The dynamical character of education and the complexity of its constituent relationships have long been recognized, but the full appreciation of the implications of these insights for educational research is recent. Most educational research to this day tends to focus on outcomes rather than process, and rely on conventional cross-sectional designs and statistical inference methods that do not capture this complexity. This presentation focuses on two related aspects not well accommodated by conventional models, namely fractality (self-similarity, scale invariance) and power law distributions (an inverse relationship between frequency of occurrence and strength of response). Examples are presented for both phenomena based on my empirical work on of daily high school attendance rates over time. We will discuss how the statistical indicators are generated and interpreted and what they reveal about the underlying dynamics of school attendance behavior.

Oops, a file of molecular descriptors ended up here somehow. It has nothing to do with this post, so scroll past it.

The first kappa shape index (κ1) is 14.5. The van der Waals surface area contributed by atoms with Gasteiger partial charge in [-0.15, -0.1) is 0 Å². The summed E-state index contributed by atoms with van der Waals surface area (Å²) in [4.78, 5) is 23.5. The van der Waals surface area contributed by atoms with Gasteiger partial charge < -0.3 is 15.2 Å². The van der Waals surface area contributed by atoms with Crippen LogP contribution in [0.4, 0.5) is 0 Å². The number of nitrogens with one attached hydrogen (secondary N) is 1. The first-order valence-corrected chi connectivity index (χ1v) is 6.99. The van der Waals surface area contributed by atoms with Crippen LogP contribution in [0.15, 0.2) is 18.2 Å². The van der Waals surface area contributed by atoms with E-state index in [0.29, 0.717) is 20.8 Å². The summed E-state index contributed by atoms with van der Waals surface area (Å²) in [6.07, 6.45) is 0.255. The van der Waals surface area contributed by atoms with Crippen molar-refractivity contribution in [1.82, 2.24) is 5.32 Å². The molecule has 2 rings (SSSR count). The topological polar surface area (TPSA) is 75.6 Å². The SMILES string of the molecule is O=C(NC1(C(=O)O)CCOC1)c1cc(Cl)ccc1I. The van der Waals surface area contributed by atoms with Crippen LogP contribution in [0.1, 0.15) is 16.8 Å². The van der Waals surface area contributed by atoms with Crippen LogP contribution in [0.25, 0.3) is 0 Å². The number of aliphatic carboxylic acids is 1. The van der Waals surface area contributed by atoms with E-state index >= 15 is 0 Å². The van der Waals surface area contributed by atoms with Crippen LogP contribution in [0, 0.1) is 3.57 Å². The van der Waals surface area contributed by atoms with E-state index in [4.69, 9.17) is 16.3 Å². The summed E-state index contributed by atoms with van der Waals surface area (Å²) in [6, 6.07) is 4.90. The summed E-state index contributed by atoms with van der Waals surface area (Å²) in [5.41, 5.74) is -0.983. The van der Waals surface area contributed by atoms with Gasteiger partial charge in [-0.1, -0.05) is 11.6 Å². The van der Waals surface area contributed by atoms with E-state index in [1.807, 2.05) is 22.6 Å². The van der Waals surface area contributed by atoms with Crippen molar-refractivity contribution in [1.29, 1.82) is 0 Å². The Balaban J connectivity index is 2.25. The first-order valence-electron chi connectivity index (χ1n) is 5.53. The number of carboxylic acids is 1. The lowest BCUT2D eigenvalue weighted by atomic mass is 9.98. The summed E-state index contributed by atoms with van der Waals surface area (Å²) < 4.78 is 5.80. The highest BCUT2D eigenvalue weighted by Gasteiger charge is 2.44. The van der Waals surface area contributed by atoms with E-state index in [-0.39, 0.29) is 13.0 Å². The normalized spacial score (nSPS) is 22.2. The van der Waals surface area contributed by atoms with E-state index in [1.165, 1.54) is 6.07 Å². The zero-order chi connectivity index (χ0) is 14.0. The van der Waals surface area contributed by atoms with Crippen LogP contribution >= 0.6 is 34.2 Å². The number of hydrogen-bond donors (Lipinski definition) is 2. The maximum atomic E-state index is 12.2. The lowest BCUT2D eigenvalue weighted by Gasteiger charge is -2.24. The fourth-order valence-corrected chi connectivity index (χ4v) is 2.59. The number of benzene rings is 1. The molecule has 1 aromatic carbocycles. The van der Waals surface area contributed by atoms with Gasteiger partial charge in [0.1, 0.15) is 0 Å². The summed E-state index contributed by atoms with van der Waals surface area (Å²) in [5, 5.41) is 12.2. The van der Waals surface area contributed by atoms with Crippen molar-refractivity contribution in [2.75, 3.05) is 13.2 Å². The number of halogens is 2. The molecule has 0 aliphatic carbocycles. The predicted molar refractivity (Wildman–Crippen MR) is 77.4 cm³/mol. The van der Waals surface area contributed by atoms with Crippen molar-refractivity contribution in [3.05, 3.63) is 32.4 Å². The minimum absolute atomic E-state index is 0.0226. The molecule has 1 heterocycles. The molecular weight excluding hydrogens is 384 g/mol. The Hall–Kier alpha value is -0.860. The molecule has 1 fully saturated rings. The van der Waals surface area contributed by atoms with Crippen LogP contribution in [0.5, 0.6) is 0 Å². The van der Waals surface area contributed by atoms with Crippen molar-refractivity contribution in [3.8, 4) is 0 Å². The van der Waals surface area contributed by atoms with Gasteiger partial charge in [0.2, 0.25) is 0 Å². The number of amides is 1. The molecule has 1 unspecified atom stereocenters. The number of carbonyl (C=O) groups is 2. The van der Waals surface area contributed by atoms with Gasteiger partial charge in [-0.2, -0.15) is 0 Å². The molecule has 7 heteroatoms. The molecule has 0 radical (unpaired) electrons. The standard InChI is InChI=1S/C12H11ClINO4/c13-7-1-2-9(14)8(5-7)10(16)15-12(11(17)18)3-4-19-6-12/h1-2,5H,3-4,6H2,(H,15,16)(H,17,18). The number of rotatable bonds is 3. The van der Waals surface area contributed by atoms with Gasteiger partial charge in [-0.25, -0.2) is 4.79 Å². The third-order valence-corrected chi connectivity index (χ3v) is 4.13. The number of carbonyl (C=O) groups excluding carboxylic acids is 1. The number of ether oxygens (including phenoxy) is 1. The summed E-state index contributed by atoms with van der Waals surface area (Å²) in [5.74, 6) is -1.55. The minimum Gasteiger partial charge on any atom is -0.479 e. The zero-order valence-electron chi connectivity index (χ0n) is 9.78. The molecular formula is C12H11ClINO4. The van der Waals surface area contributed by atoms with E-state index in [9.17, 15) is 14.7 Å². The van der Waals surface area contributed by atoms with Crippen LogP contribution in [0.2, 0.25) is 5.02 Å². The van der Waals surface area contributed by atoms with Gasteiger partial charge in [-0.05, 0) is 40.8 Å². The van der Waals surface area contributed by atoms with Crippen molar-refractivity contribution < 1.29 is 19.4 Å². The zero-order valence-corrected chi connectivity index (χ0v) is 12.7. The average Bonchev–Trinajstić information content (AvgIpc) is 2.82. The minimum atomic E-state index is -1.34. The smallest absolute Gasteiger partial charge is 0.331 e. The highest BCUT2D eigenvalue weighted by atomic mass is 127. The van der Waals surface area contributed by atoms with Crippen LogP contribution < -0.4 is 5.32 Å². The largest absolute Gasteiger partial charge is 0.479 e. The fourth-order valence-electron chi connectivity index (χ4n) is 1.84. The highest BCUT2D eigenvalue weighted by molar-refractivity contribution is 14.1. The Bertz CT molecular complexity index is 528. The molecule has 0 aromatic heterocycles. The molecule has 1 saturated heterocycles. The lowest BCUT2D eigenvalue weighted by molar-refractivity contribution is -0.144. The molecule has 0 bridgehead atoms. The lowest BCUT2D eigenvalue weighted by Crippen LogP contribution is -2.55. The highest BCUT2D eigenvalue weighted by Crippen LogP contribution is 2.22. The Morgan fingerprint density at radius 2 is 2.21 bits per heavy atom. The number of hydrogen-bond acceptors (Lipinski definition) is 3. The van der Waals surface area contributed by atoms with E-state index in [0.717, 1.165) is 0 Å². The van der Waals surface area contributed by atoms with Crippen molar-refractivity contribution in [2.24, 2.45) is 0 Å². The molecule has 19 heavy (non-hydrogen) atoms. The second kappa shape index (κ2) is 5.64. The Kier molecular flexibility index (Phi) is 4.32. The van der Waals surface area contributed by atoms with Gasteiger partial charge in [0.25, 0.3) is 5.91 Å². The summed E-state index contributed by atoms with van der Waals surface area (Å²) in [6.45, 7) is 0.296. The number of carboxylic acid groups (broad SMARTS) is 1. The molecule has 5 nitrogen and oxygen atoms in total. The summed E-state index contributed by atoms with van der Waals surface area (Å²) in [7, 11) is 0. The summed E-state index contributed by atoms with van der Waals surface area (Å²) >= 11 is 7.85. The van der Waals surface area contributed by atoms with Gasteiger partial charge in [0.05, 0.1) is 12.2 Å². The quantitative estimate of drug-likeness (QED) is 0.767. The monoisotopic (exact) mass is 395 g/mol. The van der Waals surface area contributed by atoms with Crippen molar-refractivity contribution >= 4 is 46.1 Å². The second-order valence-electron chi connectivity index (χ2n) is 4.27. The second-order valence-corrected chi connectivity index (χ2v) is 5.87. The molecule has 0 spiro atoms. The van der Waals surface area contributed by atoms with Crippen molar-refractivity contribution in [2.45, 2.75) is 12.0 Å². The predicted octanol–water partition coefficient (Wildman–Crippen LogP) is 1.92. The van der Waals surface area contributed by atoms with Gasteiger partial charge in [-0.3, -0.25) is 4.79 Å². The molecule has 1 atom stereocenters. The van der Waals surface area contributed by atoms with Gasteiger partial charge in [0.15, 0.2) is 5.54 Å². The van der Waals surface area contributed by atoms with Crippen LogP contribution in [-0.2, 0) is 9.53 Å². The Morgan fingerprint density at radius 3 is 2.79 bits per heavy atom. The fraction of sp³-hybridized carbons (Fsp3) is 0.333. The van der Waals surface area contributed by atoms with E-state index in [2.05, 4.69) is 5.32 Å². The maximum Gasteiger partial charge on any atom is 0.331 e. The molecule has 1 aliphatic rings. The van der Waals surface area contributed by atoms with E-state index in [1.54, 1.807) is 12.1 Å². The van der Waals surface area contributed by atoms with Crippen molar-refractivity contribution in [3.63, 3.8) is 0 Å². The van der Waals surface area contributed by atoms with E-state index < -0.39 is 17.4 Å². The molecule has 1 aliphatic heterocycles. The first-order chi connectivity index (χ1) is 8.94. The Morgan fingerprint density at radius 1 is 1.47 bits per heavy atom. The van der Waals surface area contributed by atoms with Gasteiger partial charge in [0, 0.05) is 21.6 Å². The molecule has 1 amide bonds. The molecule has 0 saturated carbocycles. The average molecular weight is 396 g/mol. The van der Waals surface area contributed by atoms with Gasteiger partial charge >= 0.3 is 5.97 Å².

"Fractality and Power Law Distributions: Shifting Perspectives in Educational Research,"
Northeast Journal of Complex Systems (NEJCS): Vol. 1
, Article 2.
Available at: https://orb.binghamton.edu/nejcs/vol1/iss1/2